We have to realize that our scientific edifice, supported by the before-mentioned morals, is built on a shaky surface. It is better to face the facts, then to deny them. Therefore, the catch word in a modern scientific approach is subjectivity, or the importance of human participation, which has to be brought back into the investigation. Not in a sneaky way, through the back door of a false division between facts and interpretations, but free and openly. Be honest, right from the start.

It was only a mere brief item in a newspaper that attracted my attention some years ago because of its philosophical implications. The Russian ex-world-champion chess M.M. Botvinnik developed, around 1982, a chess-program that did not depend on the brute force of the computer, but highlighted the positional aspects of the game. The chess pieces were given, according to their position in relation to other pieces, certain values. A subsequent inventory led to a list of priorities and ultimately to the most favorable move. Botvinnik regarded the game of chess – with its different pieces, moves and rules within a given environment – as an inexact problem which had similarities with other complex organizations like the economy or in management-systems. Van der HERIK (1983) provided an early survey of the world of computer chess and artificial intelligence in his readable Ph.D.-thesis at the TH Delft.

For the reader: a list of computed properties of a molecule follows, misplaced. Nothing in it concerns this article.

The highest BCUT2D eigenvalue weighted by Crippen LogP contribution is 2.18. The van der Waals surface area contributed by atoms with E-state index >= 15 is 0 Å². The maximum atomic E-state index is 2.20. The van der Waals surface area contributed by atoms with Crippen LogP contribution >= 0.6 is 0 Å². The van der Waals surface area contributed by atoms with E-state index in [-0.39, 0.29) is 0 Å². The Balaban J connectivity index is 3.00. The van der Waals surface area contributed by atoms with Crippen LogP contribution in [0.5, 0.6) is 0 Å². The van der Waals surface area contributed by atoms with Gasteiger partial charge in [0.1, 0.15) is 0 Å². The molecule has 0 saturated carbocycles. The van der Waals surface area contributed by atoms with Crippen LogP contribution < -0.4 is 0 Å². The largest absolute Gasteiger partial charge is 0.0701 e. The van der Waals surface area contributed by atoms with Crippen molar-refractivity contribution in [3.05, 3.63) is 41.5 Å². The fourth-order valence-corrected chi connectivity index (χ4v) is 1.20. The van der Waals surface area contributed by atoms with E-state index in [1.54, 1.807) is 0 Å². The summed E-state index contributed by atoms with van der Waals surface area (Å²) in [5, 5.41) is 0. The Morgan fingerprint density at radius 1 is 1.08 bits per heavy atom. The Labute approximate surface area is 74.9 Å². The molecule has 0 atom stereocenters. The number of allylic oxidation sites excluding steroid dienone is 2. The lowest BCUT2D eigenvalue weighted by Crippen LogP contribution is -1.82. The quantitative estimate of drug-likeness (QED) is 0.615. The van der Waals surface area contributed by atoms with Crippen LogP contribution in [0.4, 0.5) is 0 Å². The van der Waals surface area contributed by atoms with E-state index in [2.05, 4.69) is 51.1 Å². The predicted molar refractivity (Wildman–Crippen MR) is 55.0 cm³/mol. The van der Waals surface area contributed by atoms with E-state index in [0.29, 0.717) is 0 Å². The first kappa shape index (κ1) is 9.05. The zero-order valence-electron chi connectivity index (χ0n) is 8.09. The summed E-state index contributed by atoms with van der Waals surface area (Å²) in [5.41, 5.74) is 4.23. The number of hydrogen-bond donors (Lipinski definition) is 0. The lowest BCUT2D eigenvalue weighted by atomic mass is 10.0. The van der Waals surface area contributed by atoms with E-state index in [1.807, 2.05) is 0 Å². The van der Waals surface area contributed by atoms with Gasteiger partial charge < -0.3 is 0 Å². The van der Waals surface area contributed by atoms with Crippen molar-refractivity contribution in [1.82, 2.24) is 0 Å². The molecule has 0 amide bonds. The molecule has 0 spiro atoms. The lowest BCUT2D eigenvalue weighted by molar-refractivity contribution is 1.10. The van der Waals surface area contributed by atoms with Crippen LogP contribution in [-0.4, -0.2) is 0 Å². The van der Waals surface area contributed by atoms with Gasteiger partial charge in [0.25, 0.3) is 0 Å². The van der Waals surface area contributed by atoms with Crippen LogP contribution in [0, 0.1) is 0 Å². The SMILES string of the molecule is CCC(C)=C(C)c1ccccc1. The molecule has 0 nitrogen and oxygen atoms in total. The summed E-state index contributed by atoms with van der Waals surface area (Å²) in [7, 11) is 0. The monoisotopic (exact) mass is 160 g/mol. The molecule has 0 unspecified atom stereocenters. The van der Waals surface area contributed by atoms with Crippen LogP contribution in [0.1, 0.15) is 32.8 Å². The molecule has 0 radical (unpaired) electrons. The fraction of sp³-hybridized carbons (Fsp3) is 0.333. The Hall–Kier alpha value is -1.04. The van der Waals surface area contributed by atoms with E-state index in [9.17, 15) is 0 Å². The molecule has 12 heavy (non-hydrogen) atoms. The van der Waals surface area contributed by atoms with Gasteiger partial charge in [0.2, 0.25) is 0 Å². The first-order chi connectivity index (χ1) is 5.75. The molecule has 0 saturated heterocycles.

Life itself is, in many ways, also an inexact problem. The advancement of a game of chess into a theory of life is therefore less dramatic than it seems, in particular, with respect to its crude mechanisms and methods. It is possible, in chess as in life, to place the ‘subjective’ associative-positional aspect of the communication in juxtaposition to the ‘objective’ brute force of trial and error.